Worst Reasons to Choose a Dog Food: Color
It has already been established that reading a dog food label can be confusing. Long lists of ingredients, obtuse or incomplete macronutrient (protein, fat, and carbs) information, and misleading “marketing speak”, can make it difficult to determine which are the best foods for your pet. Today we are starting a new series on reading pet food labels that will provide a running list of some of the worst reasons to choose a dog food. Today’s worst reason to choose a dog food is “because it is colorful and looks good”.
Why a Colorful Dog Food is Likely to be a Poor Dog Food Choice
Maybe all the foodie shows are making us focus too much on “presentation”. Or maybe we think that colors denote freshness or fruits and vegetables. Whatever the reason might be, serving your dog a multi-colored food is not a good strategy. Let’s take a look at an example from a well known dog food brand.
Above is a picture of this food, which was obtained directly from the brand’s website. This is what the brand wants you to see and is using, believe it or not, to entice a pet owner to purchase this food. Lots of colors and cool shapes. This must mean that it is a good food choice and contains a lot of healthy ingredients, right? Not so fast.
Besides the fact that three out of the first four ingredients are corn or wheat, and that there are no named meats until the seventh ingredient, this food contains not one, not two, but THREE artificial colorings: Red 40, Yellow 5, and Blue 2. No wonder why the picture of the food is so colorful!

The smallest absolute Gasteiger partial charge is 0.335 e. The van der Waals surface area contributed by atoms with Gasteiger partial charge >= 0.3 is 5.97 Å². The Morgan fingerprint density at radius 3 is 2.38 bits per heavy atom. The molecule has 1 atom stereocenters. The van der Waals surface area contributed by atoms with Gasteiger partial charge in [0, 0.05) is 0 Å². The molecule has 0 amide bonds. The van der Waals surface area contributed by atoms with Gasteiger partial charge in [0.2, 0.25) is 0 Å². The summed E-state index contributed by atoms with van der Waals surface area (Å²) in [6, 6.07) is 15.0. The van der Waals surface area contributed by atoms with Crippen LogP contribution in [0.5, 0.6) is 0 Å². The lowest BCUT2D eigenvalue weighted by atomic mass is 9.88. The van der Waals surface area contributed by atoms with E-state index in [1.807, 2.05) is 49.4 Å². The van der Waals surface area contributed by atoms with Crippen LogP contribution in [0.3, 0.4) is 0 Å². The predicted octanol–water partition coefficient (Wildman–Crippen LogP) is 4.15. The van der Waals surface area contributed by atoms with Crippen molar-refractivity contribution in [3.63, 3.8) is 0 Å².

As we wrote about in a prior post, artificial colorings add zero nutritional value and some artificial colorings are linked to cancer and other diseases. Even worse, your dog does not care what color their food is so why are these dyes included in the recipe at all? To make you, the pet owner, think that the food is a good choice. The fact of the matter is that healthy foods that include a variety of colorful fruits and vegetables simply won’t look as colorful as those foods using artificial colorings. So don’t let color influence your dog food choices.
What Color is Your Dog’s Food?
Do you see lots of bright and shiny colors in your dog’s food? If so, take a few minutes and look at the ingredients. You can do a search on our dog food data base right here. If possible, avoid foods containing artificial colorings like those mentioned above and other derivations of “red”, “yellow” and “blue” and stick to things like “blueberries”, “red peppers”, “cherries”, and other healthy and naturally colorful ingredients instead.
So, what color is your dog’s food?